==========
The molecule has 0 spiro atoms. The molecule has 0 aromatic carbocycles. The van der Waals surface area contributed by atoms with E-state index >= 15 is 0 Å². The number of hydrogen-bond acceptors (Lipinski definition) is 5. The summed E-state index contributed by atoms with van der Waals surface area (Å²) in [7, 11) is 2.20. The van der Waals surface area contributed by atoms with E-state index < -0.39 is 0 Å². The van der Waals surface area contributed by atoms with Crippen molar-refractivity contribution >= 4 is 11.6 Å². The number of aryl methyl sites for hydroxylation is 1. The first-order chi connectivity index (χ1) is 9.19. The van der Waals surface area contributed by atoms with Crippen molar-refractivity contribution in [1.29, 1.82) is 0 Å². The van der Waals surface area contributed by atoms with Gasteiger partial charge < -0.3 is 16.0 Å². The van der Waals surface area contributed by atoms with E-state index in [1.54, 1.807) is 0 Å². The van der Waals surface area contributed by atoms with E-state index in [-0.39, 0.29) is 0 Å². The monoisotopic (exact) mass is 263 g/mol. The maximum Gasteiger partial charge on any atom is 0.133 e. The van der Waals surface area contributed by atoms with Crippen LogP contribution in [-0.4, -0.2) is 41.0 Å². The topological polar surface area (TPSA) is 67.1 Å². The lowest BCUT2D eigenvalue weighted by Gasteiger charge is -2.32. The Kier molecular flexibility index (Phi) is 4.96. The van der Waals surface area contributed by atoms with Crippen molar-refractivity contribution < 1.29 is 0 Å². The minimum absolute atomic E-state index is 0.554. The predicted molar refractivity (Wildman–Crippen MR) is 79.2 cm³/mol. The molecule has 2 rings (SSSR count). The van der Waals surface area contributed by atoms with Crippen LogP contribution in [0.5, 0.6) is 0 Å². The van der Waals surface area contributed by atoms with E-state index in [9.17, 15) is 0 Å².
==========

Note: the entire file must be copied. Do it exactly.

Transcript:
The molecule has 0 spiro atoms. The molecule has 0 aromatic carbocycles. The van der Waals surface area contributed by atoms with E-state index >= 15 is 0 Å². The number of hydrogen-bond acceptors (Lipinski definition) is 5. The summed E-state index contributed by atoms with van der Waals surface area (Å²) in [7, 11) is 2.20. The van der Waals surface area contributed by atoms with E-state index < -0.39 is 0 Å². The van der Waals surface area contributed by atoms with Crippen molar-refractivity contribution >= 4 is 11.6 Å². The number of aryl methyl sites for hydroxylation is 1. The first-order chi connectivity index (χ1) is 9.19. The van der Waals surface area contributed by atoms with Crippen molar-refractivity contribution in [1.29, 1.82) is 0 Å². The van der Waals surface area contributed by atoms with Gasteiger partial charge < -0.3 is 16.0 Å². The van der Waals surface area contributed by atoms with E-state index in [1.54, 1.807) is 0 Å². The van der Waals surface area contributed by atoms with E-state index in [-0.39, 0.29) is 0 Å². The monoisotopic (exact) mass is 263 g/mol. The maximum Gasteiger partial charge on any atom is 0.133 e. The van der Waals surface area contributed by atoms with Crippen LogP contribution in [-0.4, -0.2) is 41.0 Å². The topological polar surface area (TPSA) is 67.1 Å². The lowest BCUT2D eigenvalue weighted by Gasteiger charge is -2.32. The Kier molecular flexibility index (Phi) is 4.96. The van der Waals surface area contributed by atoms with Crippen molar-refractivity contribution < 1.29 is 0 Å². The minimum absolute atomic E-state index is 0.554. The predicted molar refractivity (Wildman–Crippen MR) is 79.2 cm³/mol. The molecule has 2 rings (SSSR count). The van der Waals surface area contributed by atoms with Crippen LogP contribution in [0.5, 0.6) is 0 Å². The van der Waals surface area contributed by atoms with E-state index in [9.17, 15) is 0 Å².